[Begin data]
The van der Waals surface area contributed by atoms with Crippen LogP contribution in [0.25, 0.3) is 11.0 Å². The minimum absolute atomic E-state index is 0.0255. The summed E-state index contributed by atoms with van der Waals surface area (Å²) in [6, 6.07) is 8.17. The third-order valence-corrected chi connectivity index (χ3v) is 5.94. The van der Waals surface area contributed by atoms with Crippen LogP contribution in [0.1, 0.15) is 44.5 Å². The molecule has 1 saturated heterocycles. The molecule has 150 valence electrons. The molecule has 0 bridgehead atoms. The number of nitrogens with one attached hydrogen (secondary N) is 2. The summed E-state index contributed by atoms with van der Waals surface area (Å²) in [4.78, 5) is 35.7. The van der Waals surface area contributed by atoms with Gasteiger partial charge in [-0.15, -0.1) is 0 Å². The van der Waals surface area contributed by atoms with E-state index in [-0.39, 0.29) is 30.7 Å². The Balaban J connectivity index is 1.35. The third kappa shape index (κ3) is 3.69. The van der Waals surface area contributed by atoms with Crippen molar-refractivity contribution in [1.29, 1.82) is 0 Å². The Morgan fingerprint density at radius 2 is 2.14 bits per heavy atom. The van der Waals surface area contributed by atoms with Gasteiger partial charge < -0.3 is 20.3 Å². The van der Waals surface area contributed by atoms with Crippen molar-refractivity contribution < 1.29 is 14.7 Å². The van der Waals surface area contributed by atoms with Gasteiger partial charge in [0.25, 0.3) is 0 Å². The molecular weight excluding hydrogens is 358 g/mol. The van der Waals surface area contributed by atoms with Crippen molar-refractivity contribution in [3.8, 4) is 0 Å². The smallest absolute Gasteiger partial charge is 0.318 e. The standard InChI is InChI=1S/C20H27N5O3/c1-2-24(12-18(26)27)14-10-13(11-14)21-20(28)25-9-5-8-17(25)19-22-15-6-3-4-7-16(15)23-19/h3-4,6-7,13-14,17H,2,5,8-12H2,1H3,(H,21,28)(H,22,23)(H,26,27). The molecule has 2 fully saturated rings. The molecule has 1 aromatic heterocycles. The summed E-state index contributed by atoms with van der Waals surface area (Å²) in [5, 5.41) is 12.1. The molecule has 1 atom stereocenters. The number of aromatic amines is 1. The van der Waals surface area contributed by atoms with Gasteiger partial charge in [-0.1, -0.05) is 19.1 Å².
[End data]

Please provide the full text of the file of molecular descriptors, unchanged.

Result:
The van der Waals surface area contributed by atoms with Crippen LogP contribution in [0.25, 0.3) is 11.0 Å². The minimum absolute atomic E-state index is 0.0255. The summed E-state index contributed by atoms with van der Waals surface area (Å²) in [6, 6.07) is 8.17. The third-order valence-corrected chi connectivity index (χ3v) is 5.94. The van der Waals surface area contributed by atoms with Crippen LogP contribution in [0.1, 0.15) is 44.5 Å². The molecule has 1 saturated heterocycles. The molecule has 150 valence electrons. The molecule has 0 bridgehead atoms. The number of nitrogens with one attached hydrogen (secondary N) is 2. The summed E-state index contributed by atoms with van der Waals surface area (Å²) in [4.78, 5) is 35.7. The van der Waals surface area contributed by atoms with Gasteiger partial charge in [-0.15, -0.1) is 0 Å². The van der Waals surface area contributed by atoms with E-state index in [-0.39, 0.29) is 30.7 Å². The Balaban J connectivity index is 1.35. The third kappa shape index (κ3) is 3.69. The van der Waals surface area contributed by atoms with Crippen molar-refractivity contribution in [1.29, 1.82) is 0 Å². The Morgan fingerprint density at radius 2 is 2.14 bits per heavy atom. The van der Waals surface area contributed by atoms with Gasteiger partial charge < -0.3 is 20.3 Å². The van der Waals surface area contributed by atoms with Crippen molar-refractivity contribution < 1.29 is 14.7 Å². The van der Waals surface area contributed by atoms with Gasteiger partial charge in [0.25, 0.3) is 0 Å². The molecular weight excluding hydrogens is 358 g/mol. The van der Waals surface area contributed by atoms with Crippen molar-refractivity contribution in [3.8, 4) is 0 Å². The smallest absolute Gasteiger partial charge is 0.318 e. The standard InChI is InChI=1S/C20H27N5O3/c1-2-24(12-18(26)27)14-10-13(11-14)21-20(28)25-9-5-8-17(25)19-22-15-6-3-4-7-16(15)23-19/h3-4,6-7,13-14,17H,2,5,8-12H2,1H3,(H,21,28)(H,22,23)(H,26,27). The molecule has 2 fully saturated rings. The molecule has 1 aromatic heterocycles. The summed E-state index contributed by atoms with van der Waals surface area (Å²) in [5, 5.41) is 12.1. The molecule has 1 atom stereocenters. The number of aromatic amines is 1. The van der Waals surface area contributed by atoms with Gasteiger partial charge in [-0.1, -0.05) is 19.1 Å².